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©KAUST 2023; Anastasia Serin

Mobile wastewater treatment plant offers solution for remote communities

A decentralized technology designed to treat wastewater at the source offers huge benefits to people in remote areas who lack access to sewer infrastructure.

A novel wastewater treatment technology has been developed to serve the around 40 percent of households that are currently in unsewered areas of Saudi Arabia.

Working with KAUST Innovation and the National Water Company, researchers Pascal Saikaly from KAUST and Muhammad Ali, KAUST alumni now at Trinity College Dublin, have deployed the first full-scale demonstration of the technology at National Water Company’s wastewater treatment site in Rabigh.

This project is one of several initiatives within the national transformation program of Saudi Arabia’s Vision 2030. These initiatives aim to upgrade water and wastewater services to boost water resources, through strengthening distribution and treatment infrastructure, and establish electronic operation and management.

Households not connected to the centralized wastewater network generate wastewater that must be collected and transported to centralized treatment plants by truck, which is costly and results in traffic congestion, air pollution and emission of greenhouse gas.

“Our wastewater technology is an innovative and efficient approach that offers several unique features compared with conventional wastewater treatment methods,” says Ali.

The decentralized unit can treat 150 cubic meters of wastewater, serving about 1000–1500 people. The system has a significantly smaller footprint and lower operational cost than conventional wastewater treatment processes. Plus, it can produce water of reliable quality for applications such as irrigation, horticulture and industry. 

“The system has a significantly smaller footprint and lower operational cost than conventional wastewater treatment processes.”

“The system is producing high-quality treated effluent that meets the regulatory standards for discharge into waters or reuse for certain nonpotable applications,” reports Ali. “We will monitor the treated effluent quality at Rabigh for the next three months before starting any reuse application.”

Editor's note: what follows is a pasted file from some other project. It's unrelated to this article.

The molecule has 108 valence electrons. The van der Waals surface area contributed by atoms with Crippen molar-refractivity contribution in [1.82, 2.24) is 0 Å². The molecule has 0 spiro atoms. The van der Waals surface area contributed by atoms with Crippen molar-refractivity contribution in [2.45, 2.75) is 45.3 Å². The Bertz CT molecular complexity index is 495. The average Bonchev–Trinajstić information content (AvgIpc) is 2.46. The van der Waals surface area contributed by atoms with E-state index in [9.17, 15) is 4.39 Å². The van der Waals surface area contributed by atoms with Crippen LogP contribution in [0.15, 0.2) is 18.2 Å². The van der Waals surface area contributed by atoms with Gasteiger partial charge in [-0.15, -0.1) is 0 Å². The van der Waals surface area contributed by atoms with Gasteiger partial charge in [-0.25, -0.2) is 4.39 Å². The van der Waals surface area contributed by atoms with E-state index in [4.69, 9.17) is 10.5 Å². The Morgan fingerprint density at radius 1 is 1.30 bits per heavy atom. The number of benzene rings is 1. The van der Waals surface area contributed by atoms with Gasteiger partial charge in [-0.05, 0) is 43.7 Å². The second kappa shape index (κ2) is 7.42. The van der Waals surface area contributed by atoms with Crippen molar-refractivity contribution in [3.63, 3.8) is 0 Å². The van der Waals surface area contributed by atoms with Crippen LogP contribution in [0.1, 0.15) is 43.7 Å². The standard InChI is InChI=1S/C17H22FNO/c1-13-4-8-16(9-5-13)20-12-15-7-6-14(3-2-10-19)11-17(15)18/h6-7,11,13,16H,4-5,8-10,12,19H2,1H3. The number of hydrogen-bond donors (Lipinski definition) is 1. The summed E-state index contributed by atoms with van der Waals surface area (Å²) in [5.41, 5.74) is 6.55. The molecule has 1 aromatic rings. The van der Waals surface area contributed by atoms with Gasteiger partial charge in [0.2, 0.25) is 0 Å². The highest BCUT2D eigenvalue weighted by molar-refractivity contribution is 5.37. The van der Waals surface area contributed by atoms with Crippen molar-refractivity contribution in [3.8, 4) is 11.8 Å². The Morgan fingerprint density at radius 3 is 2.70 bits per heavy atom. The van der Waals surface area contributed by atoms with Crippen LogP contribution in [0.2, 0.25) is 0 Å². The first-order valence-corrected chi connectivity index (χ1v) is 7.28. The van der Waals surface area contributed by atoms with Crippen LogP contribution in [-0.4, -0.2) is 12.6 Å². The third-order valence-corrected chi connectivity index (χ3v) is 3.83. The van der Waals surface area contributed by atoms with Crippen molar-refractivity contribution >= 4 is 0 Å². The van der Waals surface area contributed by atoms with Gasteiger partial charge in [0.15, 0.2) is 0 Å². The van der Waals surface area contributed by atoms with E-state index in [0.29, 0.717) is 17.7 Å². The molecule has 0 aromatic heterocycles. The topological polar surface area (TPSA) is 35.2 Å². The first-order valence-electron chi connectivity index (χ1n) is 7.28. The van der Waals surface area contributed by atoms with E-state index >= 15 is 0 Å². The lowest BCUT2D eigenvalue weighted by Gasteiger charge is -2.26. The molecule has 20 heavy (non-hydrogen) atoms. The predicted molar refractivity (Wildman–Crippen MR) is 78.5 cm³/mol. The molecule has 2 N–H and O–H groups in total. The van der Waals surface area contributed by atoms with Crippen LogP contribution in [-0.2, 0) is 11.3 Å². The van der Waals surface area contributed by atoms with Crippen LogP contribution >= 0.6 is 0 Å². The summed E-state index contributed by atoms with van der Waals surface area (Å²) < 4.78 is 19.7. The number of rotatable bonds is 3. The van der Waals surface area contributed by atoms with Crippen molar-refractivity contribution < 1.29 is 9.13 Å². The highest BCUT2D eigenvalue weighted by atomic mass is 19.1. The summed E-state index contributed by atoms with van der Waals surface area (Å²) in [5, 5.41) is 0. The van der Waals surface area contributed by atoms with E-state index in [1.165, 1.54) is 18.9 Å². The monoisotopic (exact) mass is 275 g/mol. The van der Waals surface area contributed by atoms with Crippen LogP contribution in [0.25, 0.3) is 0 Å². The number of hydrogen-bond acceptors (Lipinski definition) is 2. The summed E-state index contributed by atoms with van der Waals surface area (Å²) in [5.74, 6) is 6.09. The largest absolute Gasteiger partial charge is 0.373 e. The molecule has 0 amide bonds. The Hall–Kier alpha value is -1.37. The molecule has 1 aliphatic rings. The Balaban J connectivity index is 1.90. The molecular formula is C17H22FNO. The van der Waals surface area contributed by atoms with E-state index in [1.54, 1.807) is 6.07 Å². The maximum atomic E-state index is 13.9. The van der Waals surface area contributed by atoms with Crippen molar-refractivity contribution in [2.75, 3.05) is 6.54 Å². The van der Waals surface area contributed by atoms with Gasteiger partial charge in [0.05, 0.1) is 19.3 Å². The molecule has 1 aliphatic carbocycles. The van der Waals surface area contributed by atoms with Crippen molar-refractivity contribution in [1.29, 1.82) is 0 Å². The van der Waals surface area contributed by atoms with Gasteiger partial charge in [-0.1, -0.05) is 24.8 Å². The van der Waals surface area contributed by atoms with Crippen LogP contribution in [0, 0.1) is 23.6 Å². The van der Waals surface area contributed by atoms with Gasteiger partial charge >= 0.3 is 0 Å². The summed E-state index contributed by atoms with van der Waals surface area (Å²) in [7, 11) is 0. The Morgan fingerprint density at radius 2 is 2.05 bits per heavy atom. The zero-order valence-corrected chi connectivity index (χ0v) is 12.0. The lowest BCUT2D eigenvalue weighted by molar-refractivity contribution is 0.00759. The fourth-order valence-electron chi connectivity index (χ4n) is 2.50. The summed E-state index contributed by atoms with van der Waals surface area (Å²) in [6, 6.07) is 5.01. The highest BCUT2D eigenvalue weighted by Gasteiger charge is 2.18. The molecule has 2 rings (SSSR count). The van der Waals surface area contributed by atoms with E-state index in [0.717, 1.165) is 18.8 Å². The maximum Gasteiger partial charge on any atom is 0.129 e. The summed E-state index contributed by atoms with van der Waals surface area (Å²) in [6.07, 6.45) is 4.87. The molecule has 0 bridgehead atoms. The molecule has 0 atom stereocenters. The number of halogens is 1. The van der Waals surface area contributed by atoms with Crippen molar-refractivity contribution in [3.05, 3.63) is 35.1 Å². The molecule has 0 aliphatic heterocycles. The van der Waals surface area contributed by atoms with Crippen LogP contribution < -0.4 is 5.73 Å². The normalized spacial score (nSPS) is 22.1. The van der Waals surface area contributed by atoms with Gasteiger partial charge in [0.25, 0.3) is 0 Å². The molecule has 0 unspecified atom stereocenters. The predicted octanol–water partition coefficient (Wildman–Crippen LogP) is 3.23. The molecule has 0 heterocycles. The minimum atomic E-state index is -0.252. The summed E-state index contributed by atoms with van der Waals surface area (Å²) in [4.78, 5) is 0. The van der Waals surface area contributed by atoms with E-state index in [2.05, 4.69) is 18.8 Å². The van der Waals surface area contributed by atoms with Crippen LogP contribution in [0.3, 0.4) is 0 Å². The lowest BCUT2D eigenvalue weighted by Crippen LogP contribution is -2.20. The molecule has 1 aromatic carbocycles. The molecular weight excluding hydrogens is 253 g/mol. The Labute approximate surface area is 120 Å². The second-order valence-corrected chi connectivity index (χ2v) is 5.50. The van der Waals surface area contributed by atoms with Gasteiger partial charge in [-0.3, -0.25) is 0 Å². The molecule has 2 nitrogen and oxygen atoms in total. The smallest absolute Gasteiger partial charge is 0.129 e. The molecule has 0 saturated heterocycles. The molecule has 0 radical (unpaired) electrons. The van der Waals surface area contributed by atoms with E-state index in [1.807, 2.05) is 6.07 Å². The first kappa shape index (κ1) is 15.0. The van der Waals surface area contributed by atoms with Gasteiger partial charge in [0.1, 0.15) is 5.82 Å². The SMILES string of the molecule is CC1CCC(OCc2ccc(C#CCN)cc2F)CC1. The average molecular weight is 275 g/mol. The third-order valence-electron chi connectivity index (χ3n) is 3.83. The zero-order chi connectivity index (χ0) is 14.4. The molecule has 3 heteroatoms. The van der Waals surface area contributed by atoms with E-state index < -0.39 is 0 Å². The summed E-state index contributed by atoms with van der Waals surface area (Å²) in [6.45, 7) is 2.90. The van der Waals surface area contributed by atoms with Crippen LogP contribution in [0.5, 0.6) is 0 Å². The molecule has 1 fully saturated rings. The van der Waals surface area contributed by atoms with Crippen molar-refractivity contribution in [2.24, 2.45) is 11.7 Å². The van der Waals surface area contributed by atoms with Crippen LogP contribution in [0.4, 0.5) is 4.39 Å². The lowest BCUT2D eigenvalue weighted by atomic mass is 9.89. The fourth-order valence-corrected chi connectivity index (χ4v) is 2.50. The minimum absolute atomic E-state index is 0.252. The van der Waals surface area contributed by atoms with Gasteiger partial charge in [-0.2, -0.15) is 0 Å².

The innovative technology combines biological treatment with a gravity-driven membrane filtration process.

“By integrating these processes, the system can achieve a high level of treatment efficiency while minimizing the use of energy and chemicals,” says Ali. It also produces 50 percent less excess sludge than a conventional treatment process. 

The researchers say the technology is highly efficient in removing pollutants from wastewater, including nutrients such as nitrogen and phosphorus.

As part of Vision 2030, Saudi Arabia has a target to increase the reuse of treated sewage effluent from the current 25 percent to 70 percent.

“The Ministry of Environment, Water and Agriculture (MEWA) is happy to support local innovation that will bring benefit to the Kingdom and beyond,” says Deputy Minister for Water at MEWA, Abdul Aziz bin Muhareb Al-Shaibani.

“As part of Saudi Vision 2030, it is important that every household should have access to sanitation and this technology will hopefully play an important role in achieving that vision.”

From left: Director General of Water Planning at MEWA, Saud Mohammed Bin Marshad, KAUST environmental scientist Pascal Saikaly and CEO at the National Water Company, Nemer Al-Shebel, at the opening of the demonstration of the wastewater treatment plant in Rabigh. ©KAUST 2023; Anastasia Serin

The new technology is suitable for small (1,000 people) to medium-size (10,000 people) communities. It can be installed in areas where space is limited and its modular nature allows for easy expansion as a community grows or as treatment needs change.

Following the trial at Rabigh, the technology could be deployed in other parts of Saudi Arabia and, eventually, other countries where water is scarce.

“We need viable alternatives for wastewater treatment and reuse that are decentralized, meaning they should both treat wastewater and provide water for reuse on site,” says Saikaly. “These technologies must be low cost, low carbon, scalable and energy efficient.”

As well as remote areas, the technology could potentially provide sustainable and cost-effective wastewater treatment solutions for other situations, including urban areas and industrial sites. The next step will be a demonstration of the system at the ancient city of AlUla.

Here, a number of aspects will be tested, as Saikaly explains: “The deployment in AlUla will focus on the technology’s robustness and resilience due to high and low tourist seasonal fluctuations in wastewater flows, as well as an assessment of effluent quality and potential reuse opportunities.”